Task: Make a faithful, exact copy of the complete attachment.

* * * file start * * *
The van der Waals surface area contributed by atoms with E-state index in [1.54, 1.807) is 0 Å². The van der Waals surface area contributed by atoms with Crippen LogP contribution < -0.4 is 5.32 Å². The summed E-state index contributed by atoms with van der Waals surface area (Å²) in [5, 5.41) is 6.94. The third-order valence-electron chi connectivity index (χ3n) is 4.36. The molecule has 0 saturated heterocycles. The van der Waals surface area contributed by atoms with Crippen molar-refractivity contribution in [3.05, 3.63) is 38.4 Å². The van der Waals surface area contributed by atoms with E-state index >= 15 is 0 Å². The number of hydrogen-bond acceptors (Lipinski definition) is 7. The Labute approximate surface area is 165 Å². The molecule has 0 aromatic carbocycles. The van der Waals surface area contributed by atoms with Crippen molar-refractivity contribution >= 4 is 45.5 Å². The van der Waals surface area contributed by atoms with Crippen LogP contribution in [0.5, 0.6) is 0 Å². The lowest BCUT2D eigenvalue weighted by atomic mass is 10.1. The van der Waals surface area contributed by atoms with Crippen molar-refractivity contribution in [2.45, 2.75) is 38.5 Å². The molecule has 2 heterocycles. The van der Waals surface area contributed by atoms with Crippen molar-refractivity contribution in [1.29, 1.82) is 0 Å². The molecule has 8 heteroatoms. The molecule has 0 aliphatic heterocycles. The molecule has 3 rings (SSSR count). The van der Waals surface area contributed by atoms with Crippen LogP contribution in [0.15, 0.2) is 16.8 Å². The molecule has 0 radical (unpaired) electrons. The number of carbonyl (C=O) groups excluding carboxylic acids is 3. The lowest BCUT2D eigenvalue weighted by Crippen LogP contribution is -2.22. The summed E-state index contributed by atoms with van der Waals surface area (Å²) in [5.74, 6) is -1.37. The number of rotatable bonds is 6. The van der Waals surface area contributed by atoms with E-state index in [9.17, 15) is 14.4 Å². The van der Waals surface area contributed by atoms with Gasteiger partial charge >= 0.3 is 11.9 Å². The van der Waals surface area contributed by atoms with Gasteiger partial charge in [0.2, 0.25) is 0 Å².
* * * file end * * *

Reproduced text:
The van der Waals surface area contributed by atoms with E-state index in [1.54, 1.807) is 0 Å². The van der Waals surface area contributed by atoms with Crippen LogP contribution < -0.4 is 5.32 Å². The summed E-state index contributed by atoms with van der Waals surface area (Å²) in [5, 5.41) is 6.94. The third-order valence-electron chi connectivity index (χ3n) is 4.36. The molecule has 0 saturated heterocycles. The van der Waals surface area contributed by atoms with Crippen molar-refractivity contribution in [3.05, 3.63) is 38.4 Å². The van der Waals surface area contributed by atoms with E-state index >= 15 is 0 Å². The number of hydrogen-bond acceptors (Lipinski definition) is 7. The Labute approximate surface area is 165 Å². The molecule has 0 aromatic carbocycles. The van der Waals surface area contributed by atoms with Crippen molar-refractivity contribution >= 4 is 45.5 Å². The van der Waals surface area contributed by atoms with Crippen LogP contribution in [0.5, 0.6) is 0 Å². The lowest BCUT2D eigenvalue weighted by atomic mass is 10.1. The van der Waals surface area contributed by atoms with Crippen molar-refractivity contribution in [2.45, 2.75) is 38.5 Å². The molecule has 2 heterocycles. The van der Waals surface area contributed by atoms with Crippen molar-refractivity contribution in [1.29, 1.82) is 0 Å². The molecule has 8 heteroatoms. The molecule has 0 aliphatic heterocycles. The molecule has 3 rings (SSSR count). The van der Waals surface area contributed by atoms with Crippen LogP contribution in [0.15, 0.2) is 16.8 Å². The molecule has 0 radical (unpaired) electrons. The number of carbonyl (C=O) groups excluding carboxylic acids is 3. The lowest BCUT2D eigenvalue weighted by Crippen LogP contribution is -2.22. The summed E-state index contributed by atoms with van der Waals surface area (Å²) in [5.74, 6) is -1.37. The number of rotatable bonds is 6. The van der Waals surface area contributed by atoms with E-state index in [9.17, 15) is 14.4 Å². The van der Waals surface area contributed by atoms with Gasteiger partial charge >= 0.3 is 11.9 Å². The van der Waals surface area contributed by atoms with Gasteiger partial charge in [0.2, 0.25) is 0 Å².